Visual and multimedia digital technologies are transforming the practice of law: how lawyers construct and argue their cases, present evidence to juries, and communicate with each other. They are also changing how law is disseminated throughout and used by the general public. What are these technologies, how are they used and perceived in the courtroom and in wider culture, and how do they affect legal decision making?In this comprehensive survey and analysis of how new visual technologies are transforming both the practice and culture of American law, Neal Feigenson and Christina Spiesel explain how, when, and why legal practice moved from a largely words-only environment to one more dependent on and driven by images, and how rapidly developing technologies have further accelerated this change.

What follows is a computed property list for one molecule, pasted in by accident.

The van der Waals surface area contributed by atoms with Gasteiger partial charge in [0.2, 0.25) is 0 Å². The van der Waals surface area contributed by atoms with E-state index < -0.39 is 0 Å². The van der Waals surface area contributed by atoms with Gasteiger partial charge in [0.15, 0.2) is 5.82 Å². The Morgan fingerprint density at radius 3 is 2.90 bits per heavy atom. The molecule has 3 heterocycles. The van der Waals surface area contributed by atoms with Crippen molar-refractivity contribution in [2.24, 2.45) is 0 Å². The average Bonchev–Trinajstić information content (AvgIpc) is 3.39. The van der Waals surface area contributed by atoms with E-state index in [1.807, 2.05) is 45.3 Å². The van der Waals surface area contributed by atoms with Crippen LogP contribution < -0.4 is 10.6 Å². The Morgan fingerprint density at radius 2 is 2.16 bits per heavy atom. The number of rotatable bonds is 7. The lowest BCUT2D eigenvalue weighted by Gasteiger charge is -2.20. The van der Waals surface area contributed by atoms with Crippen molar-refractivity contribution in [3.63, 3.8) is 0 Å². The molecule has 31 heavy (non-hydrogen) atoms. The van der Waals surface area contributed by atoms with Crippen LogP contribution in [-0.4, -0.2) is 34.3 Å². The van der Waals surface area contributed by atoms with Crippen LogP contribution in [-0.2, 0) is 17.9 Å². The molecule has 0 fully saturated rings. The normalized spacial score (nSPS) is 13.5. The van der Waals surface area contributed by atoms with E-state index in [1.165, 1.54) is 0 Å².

They discuss older visual technologies, such as videotape evidence, and then current and future uses of visual and multimedia digital technologies, including trial presentation software and interactive multimedia. They also describe how law itself is going online, in the form of virtual courts, cyberjuries, and more, and explore the implications of law's movement to computer screens. Throughout Law on Display, the authors illustrate their analysis with examples from a wide range of actual trials.
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